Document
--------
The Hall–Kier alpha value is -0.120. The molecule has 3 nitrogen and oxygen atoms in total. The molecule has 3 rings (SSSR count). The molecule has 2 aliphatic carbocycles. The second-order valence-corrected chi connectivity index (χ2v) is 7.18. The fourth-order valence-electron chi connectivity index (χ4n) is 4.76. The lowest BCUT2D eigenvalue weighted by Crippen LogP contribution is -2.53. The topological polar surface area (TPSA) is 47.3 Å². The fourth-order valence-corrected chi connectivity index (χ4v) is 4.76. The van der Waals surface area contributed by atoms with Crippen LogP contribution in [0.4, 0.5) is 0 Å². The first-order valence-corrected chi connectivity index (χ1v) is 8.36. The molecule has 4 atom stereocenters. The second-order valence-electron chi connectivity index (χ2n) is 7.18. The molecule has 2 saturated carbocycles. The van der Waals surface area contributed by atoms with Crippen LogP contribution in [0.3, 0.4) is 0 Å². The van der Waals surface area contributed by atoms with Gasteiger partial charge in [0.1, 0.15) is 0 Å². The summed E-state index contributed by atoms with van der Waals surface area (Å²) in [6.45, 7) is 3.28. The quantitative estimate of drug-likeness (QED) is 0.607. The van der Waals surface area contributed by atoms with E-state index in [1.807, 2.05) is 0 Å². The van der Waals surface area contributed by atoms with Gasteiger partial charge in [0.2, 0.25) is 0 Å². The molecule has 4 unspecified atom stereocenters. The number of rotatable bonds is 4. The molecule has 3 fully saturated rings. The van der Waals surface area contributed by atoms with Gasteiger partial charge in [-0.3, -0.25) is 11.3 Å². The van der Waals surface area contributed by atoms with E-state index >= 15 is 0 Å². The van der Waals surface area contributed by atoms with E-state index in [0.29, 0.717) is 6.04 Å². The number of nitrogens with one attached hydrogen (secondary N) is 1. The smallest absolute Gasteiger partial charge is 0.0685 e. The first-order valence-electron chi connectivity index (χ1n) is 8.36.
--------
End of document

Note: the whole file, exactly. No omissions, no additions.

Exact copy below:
The Hall–Kier alpha value is -0.120. The molecule has 3 nitrogen and oxygen atoms in total. The molecule has 3 rings (SSSR count). The molecule has 2 aliphatic carbocycles. The second-order valence-corrected chi connectivity index (χ2v) is 7.18. The fourth-order valence-electron chi connectivity index (χ4n) is 4.76. The lowest BCUT2D eigenvalue weighted by Crippen LogP contribution is -2.53. The topological polar surface area (TPSA) is 47.3 Å². The fourth-order valence-corrected chi connectivity index (χ4v) is 4.76. The van der Waals surface area contributed by atoms with Crippen LogP contribution in [0.4, 0.5) is 0 Å². The first-order valence-corrected chi connectivity index (χ1v) is 8.36. The molecule has 4 atom stereocenters. The second-order valence-electron chi connectivity index (χ2n) is 7.18. The molecule has 2 saturated carbocycles. The van der Waals surface area contributed by atoms with Crippen LogP contribution in [0.3, 0.4) is 0 Å². The van der Waals surface area contributed by atoms with Gasteiger partial charge in [0.1, 0.15) is 0 Å². The summed E-state index contributed by atoms with van der Waals surface area (Å²) in [6.45, 7) is 3.28. The quantitative estimate of drug-likeness (QED) is 0.607. The van der Waals surface area contributed by atoms with E-state index in [1.807, 2.05) is 0 Å². The van der Waals surface area contributed by atoms with Gasteiger partial charge in [0.2, 0.25) is 0 Å². The molecule has 4 unspecified atom stereocenters. The number of rotatable bonds is 4. The molecule has 3 fully saturated rings. The van der Waals surface area contributed by atoms with Gasteiger partial charge in [-0.3, -0.25) is 11.3 Å². The van der Waals surface area contributed by atoms with E-state index >= 15 is 0 Å². The van der Waals surface area contributed by atoms with E-state index in [0.29, 0.717) is 6.04 Å². The number of nitrogens with one attached hydrogen (secondary N) is 1. The smallest absolute Gasteiger partial charge is 0.0685 e. The first-order valence-electron chi connectivity index (χ1n) is 8.36.